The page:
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Exploring the Darker Side of Everything

The Nestle Baby Formula Scandal: The Darkest Chapter in Corporate History

Written by Laura Davies

How many babies would you say a company would have to kill before people would stop buying their products? If your answer is anything over one, I’m concerned for you, but you’re not wrong. Now, I can’t say Nestlé has directly killed hundreds of thousands of babies. What I can say, is that a study by the National Bureau of Economic Research estimates that in 1981 alone, the mortality resulting from Nestlé’s marketing of infant formula in low-income countries was 66,000, and they’ve been promoting it non-stop since the 1970s.

Today estimates range from 800,000 to 1.5 million child deaths a year as a result of bottle feeding in unsuitable conditions. Otherwise known as the locations where Nestlé has pushed their formula with fake nurses, misleading ads and slogans like “Lactogen is the very best milk for your baby.” You know, unlike the sterile, convenient and free breastmilk mothers were already using.

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The Hunt for New Markets

The post-World War II baby boom was a dream for infant formula companies. More babies meant more customers, breastfeeding rates had dropped by half, and sales peaked in 1957. However, this kind of growth couldn’t last forever, and the 1960s saw a falling birth rate and a return to breastfeeding. With record profits to maintain and shareholders to satisfy, formula companies needed more babies and more mothers who needed formula.

The obvious answer was to look for new customers in lower-income countries, but there was a problem. Only between 1 and 5% of women were unable to breastfeed, so very few required infant formula. This was made even trickier by the fact that low wages meant bottle-feeding their babies would use up around 40% of their income.

When presented with these issues, it’d be nice to think that most companies would give up. Not only was there no need for the product, convincing mothers to buy it for their babies would probably mean there’d be no money left for them to feed themselves. This pesky moral dilemma didn’t stand in the way for Nestlé though. Where a new market could be found, profit could be made. So, in the 1970’s formula, lies and ad campaigns flooded into Africa, Asia and South America.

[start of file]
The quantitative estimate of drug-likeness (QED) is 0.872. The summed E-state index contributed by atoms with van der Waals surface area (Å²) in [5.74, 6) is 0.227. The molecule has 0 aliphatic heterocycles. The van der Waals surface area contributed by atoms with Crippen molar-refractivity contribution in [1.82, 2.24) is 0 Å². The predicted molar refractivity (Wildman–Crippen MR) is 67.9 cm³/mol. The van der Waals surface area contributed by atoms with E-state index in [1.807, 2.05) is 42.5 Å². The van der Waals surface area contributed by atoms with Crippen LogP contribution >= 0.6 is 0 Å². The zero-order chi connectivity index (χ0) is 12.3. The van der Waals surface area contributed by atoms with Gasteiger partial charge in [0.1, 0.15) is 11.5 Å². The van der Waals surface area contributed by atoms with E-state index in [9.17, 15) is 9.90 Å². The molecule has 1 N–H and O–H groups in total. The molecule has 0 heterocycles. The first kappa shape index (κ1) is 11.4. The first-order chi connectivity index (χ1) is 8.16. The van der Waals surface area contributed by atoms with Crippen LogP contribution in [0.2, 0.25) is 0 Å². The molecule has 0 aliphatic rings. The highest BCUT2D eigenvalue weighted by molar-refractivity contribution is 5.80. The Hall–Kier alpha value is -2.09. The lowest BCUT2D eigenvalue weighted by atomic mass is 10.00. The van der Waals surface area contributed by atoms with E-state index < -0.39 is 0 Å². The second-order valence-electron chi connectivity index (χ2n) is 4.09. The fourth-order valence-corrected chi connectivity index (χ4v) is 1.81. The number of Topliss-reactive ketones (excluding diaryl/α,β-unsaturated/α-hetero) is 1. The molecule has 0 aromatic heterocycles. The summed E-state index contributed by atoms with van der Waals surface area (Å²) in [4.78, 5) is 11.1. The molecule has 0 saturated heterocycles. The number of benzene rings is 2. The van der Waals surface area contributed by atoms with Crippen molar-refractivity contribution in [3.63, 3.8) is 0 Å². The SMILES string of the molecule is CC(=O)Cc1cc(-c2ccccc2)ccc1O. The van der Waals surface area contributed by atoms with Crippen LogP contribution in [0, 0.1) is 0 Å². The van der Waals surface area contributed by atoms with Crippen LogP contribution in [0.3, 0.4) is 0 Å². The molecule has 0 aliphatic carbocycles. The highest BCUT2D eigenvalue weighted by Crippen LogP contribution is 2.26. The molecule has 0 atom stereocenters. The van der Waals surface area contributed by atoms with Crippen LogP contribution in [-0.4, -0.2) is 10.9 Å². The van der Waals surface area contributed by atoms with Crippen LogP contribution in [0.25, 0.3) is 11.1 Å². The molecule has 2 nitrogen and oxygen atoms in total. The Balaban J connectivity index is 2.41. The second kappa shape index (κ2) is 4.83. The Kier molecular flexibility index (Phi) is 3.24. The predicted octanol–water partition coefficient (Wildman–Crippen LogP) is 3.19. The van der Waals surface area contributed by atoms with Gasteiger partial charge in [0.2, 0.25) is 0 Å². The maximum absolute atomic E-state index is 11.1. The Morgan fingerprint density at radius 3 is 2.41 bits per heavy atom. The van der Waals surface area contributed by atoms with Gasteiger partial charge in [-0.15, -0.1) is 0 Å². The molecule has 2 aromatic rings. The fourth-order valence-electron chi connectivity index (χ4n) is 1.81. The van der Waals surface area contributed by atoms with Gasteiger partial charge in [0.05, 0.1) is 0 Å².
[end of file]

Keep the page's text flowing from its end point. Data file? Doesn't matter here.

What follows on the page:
Racism, Fear and Anxiety

Breaking into the markets was easy. All Nestlé had to do was follow these simple steps. Create a need, convince customers that their product is required to achieve “the good life”, link their product to desirable and unobtainable concepts, and most importantly, provide a free sample.

Creating a positive image of infant formula was easy. Billboards were erected, ads were run in papers and posters were plastered around hospitals with images of a healthy, chubby baby sitting next to a tub of powdered formula. Racism played a huge part in the strategy. The babies were almost always white with the implication being that all the fashionable, western women were bottle-feeding their babies, so you should too.

The real challenge lay in creating the need. How could they, as an infant milk company, sabotage the breastfeeding efforts of millions of women in multiple countries? The answer was fear. Nestlé knew that stress and anxiety could reduce if not stop lactation altogether and if they could do that, they’d have their customers locked in.

So how do you scare a bunch of new mothers enough to prevent them from being able to feed their babies? Some attempts were subtle, implying breastfeeding would lead to your breasts sagging, prevent you from working, and make you look poor and uncivilised. Others ditched all attempts at subtlety.

Nestlé advertised Lactogen in Africa for use “when breast milk fails” and one of their most famous ads featured the claim, “Don’t wait too long to wean your baby. If you do the little one is likely to be weak and anaemic.” Borden KLIM produced a radio jingle that went “The child is going to die because the mother’s breast has given out. Mama o Mama the child cries. If you want your child to get well, give it KLIM milk”. This fear acted as a “confidence trick” inhibiting the let-down reflex and causing women’s milk supplies to dry up.

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The Free Sample Trap